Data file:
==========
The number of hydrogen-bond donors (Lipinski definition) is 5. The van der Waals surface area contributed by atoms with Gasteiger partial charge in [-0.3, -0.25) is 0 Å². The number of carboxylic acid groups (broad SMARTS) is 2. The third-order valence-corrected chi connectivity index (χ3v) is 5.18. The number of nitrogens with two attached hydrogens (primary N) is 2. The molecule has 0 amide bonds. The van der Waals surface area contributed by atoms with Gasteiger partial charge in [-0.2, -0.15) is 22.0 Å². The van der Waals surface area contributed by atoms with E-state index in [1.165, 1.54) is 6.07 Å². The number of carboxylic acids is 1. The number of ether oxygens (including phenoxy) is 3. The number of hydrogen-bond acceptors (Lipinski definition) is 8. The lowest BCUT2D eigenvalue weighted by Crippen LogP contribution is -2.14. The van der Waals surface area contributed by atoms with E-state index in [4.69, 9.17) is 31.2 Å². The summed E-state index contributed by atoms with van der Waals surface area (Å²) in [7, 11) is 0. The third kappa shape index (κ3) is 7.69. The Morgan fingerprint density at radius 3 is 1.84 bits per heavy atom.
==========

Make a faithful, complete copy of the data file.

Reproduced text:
The number of hydrogen-bond donors (Lipinski definition) is 5. The van der Waals surface area contributed by atoms with Gasteiger partial charge in [-0.3, -0.25) is 0 Å². The number of carboxylic acid groups (broad SMARTS) is 2. The third-order valence-corrected chi connectivity index (χ3v) is 5.18. The number of nitrogens with two attached hydrogens (primary N) is 2. The molecule has 0 amide bonds. The van der Waals surface area contributed by atoms with Gasteiger partial charge in [-0.2, -0.15) is 22.0 Å². The van der Waals surface area contributed by atoms with E-state index in [1.165, 1.54) is 6.07 Å². The number of carboxylic acids is 1. The number of ether oxygens (including phenoxy) is 3. The number of hydrogen-bond acceptors (Lipinski definition) is 8. The lowest BCUT2D eigenvalue weighted by Crippen LogP contribution is -2.14. The van der Waals surface area contributed by atoms with E-state index in [4.69, 9.17) is 31.2 Å². The summed E-state index contributed by atoms with van der Waals surface area (Å²) in [7, 11) is 0. The third kappa shape index (κ3) is 7.69. The Morgan fingerprint density at radius 3 is 1.84 bits per heavy atom.